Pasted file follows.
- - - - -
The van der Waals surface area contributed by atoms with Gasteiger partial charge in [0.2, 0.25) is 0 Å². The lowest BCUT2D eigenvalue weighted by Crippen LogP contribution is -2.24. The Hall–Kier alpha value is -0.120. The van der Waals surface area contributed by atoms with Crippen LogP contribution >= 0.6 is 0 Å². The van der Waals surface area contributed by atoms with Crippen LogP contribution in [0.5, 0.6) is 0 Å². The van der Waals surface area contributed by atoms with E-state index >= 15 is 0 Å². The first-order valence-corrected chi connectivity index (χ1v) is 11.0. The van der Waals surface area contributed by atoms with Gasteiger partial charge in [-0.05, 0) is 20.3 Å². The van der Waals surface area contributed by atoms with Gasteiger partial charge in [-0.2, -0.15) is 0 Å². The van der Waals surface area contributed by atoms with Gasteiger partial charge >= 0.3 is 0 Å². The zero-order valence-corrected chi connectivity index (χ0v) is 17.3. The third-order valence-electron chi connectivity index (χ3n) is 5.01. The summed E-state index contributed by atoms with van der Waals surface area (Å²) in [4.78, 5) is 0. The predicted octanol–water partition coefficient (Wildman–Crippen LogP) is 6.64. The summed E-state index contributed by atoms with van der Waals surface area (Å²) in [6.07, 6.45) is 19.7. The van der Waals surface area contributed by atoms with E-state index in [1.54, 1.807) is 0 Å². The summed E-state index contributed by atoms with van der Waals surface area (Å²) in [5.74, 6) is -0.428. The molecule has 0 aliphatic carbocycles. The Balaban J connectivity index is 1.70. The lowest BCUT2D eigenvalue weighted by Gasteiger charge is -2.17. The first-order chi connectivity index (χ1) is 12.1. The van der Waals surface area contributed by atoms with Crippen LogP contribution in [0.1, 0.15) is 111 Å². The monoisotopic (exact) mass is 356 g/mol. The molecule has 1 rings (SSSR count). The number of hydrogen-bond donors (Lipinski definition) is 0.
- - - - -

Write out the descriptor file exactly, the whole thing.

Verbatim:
The van der Waals surface area contributed by atoms with Gasteiger partial charge in [0.2, 0.25) is 0 Å². The lowest BCUT2D eigenvalue weighted by Crippen LogP contribution is -2.24. The Hall–Kier alpha value is -0.120. The van der Waals surface area contributed by atoms with Crippen LogP contribution >= 0.6 is 0 Å². The van der Waals surface area contributed by atoms with Crippen LogP contribution in [0.5, 0.6) is 0 Å². The van der Waals surface area contributed by atoms with E-state index >= 15 is 0 Å². The first-order valence-corrected chi connectivity index (χ1v) is 11.0. The van der Waals surface area contributed by atoms with Gasteiger partial charge in [-0.05, 0) is 20.3 Å². The van der Waals surface area contributed by atoms with Gasteiger partial charge in [-0.2, -0.15) is 0 Å². The van der Waals surface area contributed by atoms with Gasteiger partial charge >= 0.3 is 0 Å². The zero-order valence-corrected chi connectivity index (χ0v) is 17.3. The third-order valence-electron chi connectivity index (χ3n) is 5.01. The summed E-state index contributed by atoms with van der Waals surface area (Å²) in [4.78, 5) is 0. The predicted octanol–water partition coefficient (Wildman–Crippen LogP) is 6.64. The summed E-state index contributed by atoms with van der Waals surface area (Å²) in [6.07, 6.45) is 19.7. The van der Waals surface area contributed by atoms with E-state index in [1.54, 1.807) is 0 Å². The summed E-state index contributed by atoms with van der Waals surface area (Å²) in [5.74, 6) is -0.428. The molecule has 0 aliphatic carbocycles. The Balaban J connectivity index is 1.70. The lowest BCUT2D eigenvalue weighted by Gasteiger charge is -2.17. The first-order chi connectivity index (χ1) is 12.1. The van der Waals surface area contributed by atoms with Crippen LogP contribution in [0.1, 0.15) is 111 Å². The monoisotopic (exact) mass is 356 g/mol. The molecule has 1 rings (SSSR count). The number of hydrogen-bond donors (Lipinski definition) is 0.